Wrong. Although it’s legal for consenting adults to have sex and drink alcohol, for example, any record of these activities can lead to public outcry. Anthony Weiner lost his senate seat because of a twitpic; high school English teacher Ashley Payne lost her job because of a beer in a facebook photo. Sixty-nine percent of employers say they’ve decided not to hire someone based on that person’s online identity. They often cite “inappropriateness,” whatever that means. The world exercises its judgment on which activities are worthy and which are not. It’s a moral, not a legal, judgment. It’s not the separation of church and state that the First Amendment strives to give us.
We won’t stop drinking; we won’t stop having sex. Nor should we: both are within our rights. But we’ll think twice before we leave admit, digitally, that we’re doing it. And we shouldn’t have to. We’re consenting adults; we’re not doing anything illegal. Why shouldn’t we express ourselves? Isn’t that what the First Amendment is all about?
Our conception of privacy is even more important when we consider that it shapes the law. The Fourth Amendment, which protects us from unreasonable searches and seizures, actually changes depending on society’s collective expectation of privacy. Here’s an example. You’re a student, and you find out that your school has installed a webcam in your laptop and school officials are using it to watch you while you’re at home. (Sounds like sci-fi horror? This actually happened in a Pennsylvania school system in 2010.)
Whether watching you on these webcams is a “reasonable” search depends on (1), your individual expectation of privacy, given the situation; and (2), society’s collective expectation of privacy. The test is both subjective and objective, respectively. If society grows accustomed to a world without privacy, this second portion of the test is harder to meet. These webcams posed a Fourth Amendment problem, in part, because society deemed them an unreasonable privacy violation. But in the society of Orwell’s 1984, in-home surveillance was a legal, and expected, part of life. It all depends on the context, which is why it’s our responsibility to stay vigilant.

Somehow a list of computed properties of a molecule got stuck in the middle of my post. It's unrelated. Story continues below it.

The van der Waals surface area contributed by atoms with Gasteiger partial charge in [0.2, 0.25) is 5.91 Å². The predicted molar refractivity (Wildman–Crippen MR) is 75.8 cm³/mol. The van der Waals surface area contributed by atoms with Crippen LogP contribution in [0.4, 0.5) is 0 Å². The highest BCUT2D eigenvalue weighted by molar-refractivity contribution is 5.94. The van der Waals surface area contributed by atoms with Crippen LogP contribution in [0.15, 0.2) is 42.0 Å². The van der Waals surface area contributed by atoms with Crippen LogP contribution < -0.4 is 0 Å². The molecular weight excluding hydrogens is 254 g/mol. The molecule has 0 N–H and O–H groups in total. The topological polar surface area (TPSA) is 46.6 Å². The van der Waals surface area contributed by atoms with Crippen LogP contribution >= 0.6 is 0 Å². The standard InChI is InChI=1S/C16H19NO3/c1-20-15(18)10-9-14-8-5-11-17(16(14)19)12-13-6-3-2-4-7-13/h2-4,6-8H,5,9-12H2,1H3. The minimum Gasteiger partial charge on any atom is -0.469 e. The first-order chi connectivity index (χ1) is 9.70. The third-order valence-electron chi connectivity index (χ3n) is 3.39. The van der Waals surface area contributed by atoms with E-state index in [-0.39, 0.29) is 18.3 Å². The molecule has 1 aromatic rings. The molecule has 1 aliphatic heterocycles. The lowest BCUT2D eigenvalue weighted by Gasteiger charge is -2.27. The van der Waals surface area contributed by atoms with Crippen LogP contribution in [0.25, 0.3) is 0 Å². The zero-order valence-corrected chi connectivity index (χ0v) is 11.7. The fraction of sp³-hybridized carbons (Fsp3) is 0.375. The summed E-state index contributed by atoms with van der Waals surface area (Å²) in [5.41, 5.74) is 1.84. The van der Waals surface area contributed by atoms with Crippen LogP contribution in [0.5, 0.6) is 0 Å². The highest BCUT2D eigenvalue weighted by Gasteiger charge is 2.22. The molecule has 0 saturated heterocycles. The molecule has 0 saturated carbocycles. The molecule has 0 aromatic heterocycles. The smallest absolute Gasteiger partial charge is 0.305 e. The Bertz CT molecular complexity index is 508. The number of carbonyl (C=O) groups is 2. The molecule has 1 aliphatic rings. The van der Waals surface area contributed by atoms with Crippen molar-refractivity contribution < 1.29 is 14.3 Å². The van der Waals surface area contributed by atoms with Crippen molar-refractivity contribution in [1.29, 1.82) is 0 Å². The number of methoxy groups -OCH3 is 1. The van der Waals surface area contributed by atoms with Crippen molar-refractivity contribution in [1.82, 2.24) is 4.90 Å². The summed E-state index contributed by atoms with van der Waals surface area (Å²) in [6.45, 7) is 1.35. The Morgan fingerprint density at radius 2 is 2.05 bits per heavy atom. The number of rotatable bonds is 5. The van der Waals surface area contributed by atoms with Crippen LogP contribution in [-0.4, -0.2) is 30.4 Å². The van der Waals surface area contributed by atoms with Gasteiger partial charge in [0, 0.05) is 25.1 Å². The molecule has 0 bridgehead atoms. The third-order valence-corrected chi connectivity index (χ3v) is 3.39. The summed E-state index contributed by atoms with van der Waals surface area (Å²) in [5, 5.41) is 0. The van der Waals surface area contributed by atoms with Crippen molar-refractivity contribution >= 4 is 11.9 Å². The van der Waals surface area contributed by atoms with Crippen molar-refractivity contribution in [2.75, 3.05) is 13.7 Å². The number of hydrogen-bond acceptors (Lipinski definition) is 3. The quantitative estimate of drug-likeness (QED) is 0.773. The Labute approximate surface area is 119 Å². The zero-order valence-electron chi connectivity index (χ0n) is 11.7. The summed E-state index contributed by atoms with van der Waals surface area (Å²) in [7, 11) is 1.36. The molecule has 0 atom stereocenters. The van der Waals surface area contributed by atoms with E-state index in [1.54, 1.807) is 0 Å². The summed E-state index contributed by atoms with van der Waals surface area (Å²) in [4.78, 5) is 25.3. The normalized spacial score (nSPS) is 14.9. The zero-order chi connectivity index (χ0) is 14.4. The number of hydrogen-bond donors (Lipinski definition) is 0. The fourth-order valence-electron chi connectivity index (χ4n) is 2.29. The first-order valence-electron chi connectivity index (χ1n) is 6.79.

While current technology has begun to censor what we say, facial recognition software threatens to censor what we do, even offline. Imagine that you’re known in your community for being an animal rights activist, but you secretly love a good hamburger. You’re sneaking in a double cheeseburger at a local restaurant when, without your knowledge, someone snaps a picture of you. It’s perfectly legal for someone to photograph you in a public place, and aside from special rights of publicity for big-time celebrities, you don’t have any rights to control this photo. This person may not have any ill intentions; he may not even know who you are. If he uploads it to facebook, and facebook automatically tags you in it, you’re in trouble.
Same goes for the staunch industrialist caught at the grassroots protest; the pro-life female politician caught leaving an abortion clinic; the CEO who has too much to drink at the bar; the straight-laced lawyer who likes to dance at goth clubs. If anyone with a cell phone can take a picture, and any picture can be tied back to us even when the photographer doesn’t know who we are, we may stop going to these places altogether. We may avoid doing anything that could be perceived as controversial. And that would be a pity, because we shouldn’t have to.
People aren’t sufficiently worried about privacy issues because they think, “I have nothing to hide; these things don’t apply to me.” This mindset is based on the faulty assumption that privacy is all about hiding negative things. It’s about positive rights, too: the right to live and speak freely without outside scrutiny. When we feel we’re being watched, we censor ourselves. Tracking and surveillance have chilling effects on freedom of speech, freedom of association, self-expression, and other celebrated, protected activities. Simply put, we aren’t ourselves when we think others are watching. This is the privacy violation with which we should concern ourselves. This is the risk.
It’s harder to rebuild something after it’s broken than to prevent its destruction in the first place. We need to stop our walls from coming down. We need to make smarter choices about the services we use, the features we demand, and the petitions we sign. We need to be active participants in the privacy debate. Then, maybe, we can build up our protection again.